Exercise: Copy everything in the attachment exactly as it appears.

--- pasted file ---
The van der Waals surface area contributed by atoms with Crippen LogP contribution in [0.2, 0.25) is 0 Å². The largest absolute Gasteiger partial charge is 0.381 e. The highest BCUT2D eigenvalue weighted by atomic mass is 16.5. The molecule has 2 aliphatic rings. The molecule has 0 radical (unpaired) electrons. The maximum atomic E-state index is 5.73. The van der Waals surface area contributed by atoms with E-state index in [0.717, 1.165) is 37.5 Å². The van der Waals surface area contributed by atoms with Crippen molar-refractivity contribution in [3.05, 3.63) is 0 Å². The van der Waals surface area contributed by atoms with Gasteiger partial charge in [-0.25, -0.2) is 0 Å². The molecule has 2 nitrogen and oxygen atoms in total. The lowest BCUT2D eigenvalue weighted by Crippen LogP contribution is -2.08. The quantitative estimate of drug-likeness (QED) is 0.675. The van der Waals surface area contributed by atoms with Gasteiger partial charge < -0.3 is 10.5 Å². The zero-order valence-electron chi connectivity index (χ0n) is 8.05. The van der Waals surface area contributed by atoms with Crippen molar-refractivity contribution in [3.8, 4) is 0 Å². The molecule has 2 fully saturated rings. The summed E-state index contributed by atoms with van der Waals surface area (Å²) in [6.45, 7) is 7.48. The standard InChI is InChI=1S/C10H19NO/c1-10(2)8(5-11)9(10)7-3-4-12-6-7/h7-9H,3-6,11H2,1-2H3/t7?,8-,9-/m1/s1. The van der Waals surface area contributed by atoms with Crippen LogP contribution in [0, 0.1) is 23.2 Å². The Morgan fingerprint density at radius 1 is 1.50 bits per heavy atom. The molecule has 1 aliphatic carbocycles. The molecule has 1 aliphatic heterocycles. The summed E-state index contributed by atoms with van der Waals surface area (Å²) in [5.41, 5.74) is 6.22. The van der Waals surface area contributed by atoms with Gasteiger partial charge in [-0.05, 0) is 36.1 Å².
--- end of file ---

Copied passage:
The van der Waals surface area contributed by atoms with Crippen LogP contribution in [0.2, 0.25) is 0 Å². The largest absolute Gasteiger partial charge is 0.381 e. The highest BCUT2D eigenvalue weighted by atomic mass is 16.5. The molecule has 2 aliphatic rings. The molecule has 0 radical (unpaired) electrons. The maximum atomic E-state index is 5.73. The van der Waals surface area contributed by atoms with E-state index in [0.717, 1.165) is 37.5 Å². The van der Waals surface area contributed by atoms with Crippen molar-refractivity contribution in [3.05, 3.63) is 0 Å². The van der Waals surface area contributed by atoms with Gasteiger partial charge in [-0.25, -0.2) is 0 Å². The molecule has 2 nitrogen and oxygen atoms in total. The lowest BCUT2D eigenvalue weighted by Crippen LogP contribution is -2.08. The quantitative estimate of drug-likeness (QED) is 0.675. The van der Waals surface area contributed by atoms with Gasteiger partial charge < -0.3 is 10.5 Å². The zero-order valence-electron chi connectivity index (χ0n) is 8.05. The van der Waals surface area contributed by atoms with Crippen molar-refractivity contribution in [3.8, 4) is 0 Å². The molecule has 2 fully saturated rings. The summed E-state index contributed by atoms with van der Waals surface area (Å²) in [6.45, 7) is 7.48. The standard InChI is InChI=1S/C10H19NO/c1-10(2)8(5-11)9(10)7-3-4-12-6-7/h7-9H,3-6,11H2,1-2H3/t7?,8-,9-/m1/s1. The van der Waals surface area contributed by atoms with Crippen LogP contribution in [0, 0.1) is 23.2 Å². The Morgan fingerprint density at radius 1 is 1.50 bits per heavy atom. The molecule has 1 aliphatic carbocycles. The molecule has 1 aliphatic heterocycles. The summed E-state index contributed by atoms with van der Waals surface area (Å²) in [5.41, 5.74) is 6.22. The van der Waals surface area contributed by atoms with Gasteiger partial charge in [-0.05, 0) is 36.1 Å².